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Title track: T95
Fan relations: 32
Stadium experience: 48
Bang for the buck: 70
Change from last year: +28
Utah made an impressive 28-spot climb in our rankings, landing at No. 40. Despite a third-place finish in the Northwest Division, the Jazz didn't make the playoffs for the second year in a row. Still, they improved by double digits in nearly every category in the Ultimate Standings.
Why the Jazz hands, you ask? It could be because Utah finished as the NBA's No. 1 defense and with the sixth-best record after the All-Star break, thanks to a roster filled with promise -- from newbie Dante Exum to veteran Gordon Haywood, who became one of the best small forwards in the league. So they ranked 43rd in the players category, up 44 spots. Or it could be because first-year head coach Quin Snyder led nine rookies to a win total that improved by 13 over 2013-14. And of course, it could be because a top-half arena comes in below the league average in every expense. You'd vote your team 21st overall in affordability, too, if you could get a hot dog for $3.50.
The Jazz's lowest-ranked category is title track, where they're tied for 95th with the Jacksonville Jaguars. That's not surprising for a team that hasn't made the conference finals since 2007 and has gone home before the postseason in three straight years. Last season, its streaky nature (six straight wins here, four straight losses there) kept the team under .500 for the second straight year. Then, just when it appeared there might be plenty of hope for the future, Exum tore his ACL while playing for Australia. As it stands now, the Jazz likely need another season before they're playing in May.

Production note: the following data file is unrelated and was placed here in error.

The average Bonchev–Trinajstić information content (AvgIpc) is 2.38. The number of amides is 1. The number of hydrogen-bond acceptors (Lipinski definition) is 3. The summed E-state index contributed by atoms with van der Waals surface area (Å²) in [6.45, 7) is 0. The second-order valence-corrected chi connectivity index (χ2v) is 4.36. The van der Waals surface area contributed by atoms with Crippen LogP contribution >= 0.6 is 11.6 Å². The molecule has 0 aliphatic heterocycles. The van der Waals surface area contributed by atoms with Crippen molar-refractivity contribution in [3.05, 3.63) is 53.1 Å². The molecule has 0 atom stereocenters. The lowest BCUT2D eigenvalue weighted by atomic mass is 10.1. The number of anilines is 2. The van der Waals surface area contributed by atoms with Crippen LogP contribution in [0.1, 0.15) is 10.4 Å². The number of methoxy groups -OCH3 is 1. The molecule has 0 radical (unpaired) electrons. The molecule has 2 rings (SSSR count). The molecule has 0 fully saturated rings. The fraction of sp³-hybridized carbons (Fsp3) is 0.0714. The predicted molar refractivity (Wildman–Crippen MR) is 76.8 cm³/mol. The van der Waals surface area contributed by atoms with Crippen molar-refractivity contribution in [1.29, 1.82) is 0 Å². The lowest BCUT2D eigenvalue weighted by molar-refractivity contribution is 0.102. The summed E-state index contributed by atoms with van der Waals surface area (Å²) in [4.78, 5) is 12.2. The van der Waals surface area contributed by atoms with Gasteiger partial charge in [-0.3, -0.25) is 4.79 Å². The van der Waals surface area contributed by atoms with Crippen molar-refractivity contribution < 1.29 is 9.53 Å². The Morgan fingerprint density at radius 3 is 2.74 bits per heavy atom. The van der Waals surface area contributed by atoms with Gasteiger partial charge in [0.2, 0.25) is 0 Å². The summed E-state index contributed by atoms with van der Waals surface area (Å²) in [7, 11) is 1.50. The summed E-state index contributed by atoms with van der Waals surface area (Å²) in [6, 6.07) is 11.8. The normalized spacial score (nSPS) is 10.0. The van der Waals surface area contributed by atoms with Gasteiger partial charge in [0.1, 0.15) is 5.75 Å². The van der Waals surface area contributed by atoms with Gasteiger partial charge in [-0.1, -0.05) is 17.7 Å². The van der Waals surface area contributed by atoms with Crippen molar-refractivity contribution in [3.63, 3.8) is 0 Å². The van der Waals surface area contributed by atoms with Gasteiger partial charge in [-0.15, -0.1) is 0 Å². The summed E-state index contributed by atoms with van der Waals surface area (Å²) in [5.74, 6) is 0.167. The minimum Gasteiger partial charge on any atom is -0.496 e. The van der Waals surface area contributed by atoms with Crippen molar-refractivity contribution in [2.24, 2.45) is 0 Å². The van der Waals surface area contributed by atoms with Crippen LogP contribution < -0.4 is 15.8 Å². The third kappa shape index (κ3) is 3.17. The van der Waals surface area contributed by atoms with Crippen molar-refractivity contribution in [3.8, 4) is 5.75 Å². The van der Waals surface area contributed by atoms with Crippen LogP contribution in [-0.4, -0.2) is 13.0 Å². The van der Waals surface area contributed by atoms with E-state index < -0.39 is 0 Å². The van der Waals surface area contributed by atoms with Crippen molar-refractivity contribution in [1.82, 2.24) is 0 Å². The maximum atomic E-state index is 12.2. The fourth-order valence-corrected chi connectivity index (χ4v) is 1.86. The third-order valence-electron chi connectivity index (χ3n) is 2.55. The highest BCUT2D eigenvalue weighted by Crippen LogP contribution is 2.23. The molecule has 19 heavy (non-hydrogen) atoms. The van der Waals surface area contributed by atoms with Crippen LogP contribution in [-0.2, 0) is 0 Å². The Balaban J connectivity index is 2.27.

After a year under new coach Snyder, Utah shot up 69 spots in coaching, from 113th to a fresh 38th. As mentioned, the Jazz had the best defense in the league last year -- and that's after just one season under Snyder's leadership. His experience (he has worked for four NBA teams, a European squad and two colleges), smarts (he has a JD from Duke, as well as an MBA) and skill in player development (which he headed up for the Sixers in 2010-11) have already worked small wonders for the Jazz. He led them from fifth to third in the Northwest, and he just might keep them moving up the standings -- and these rankings.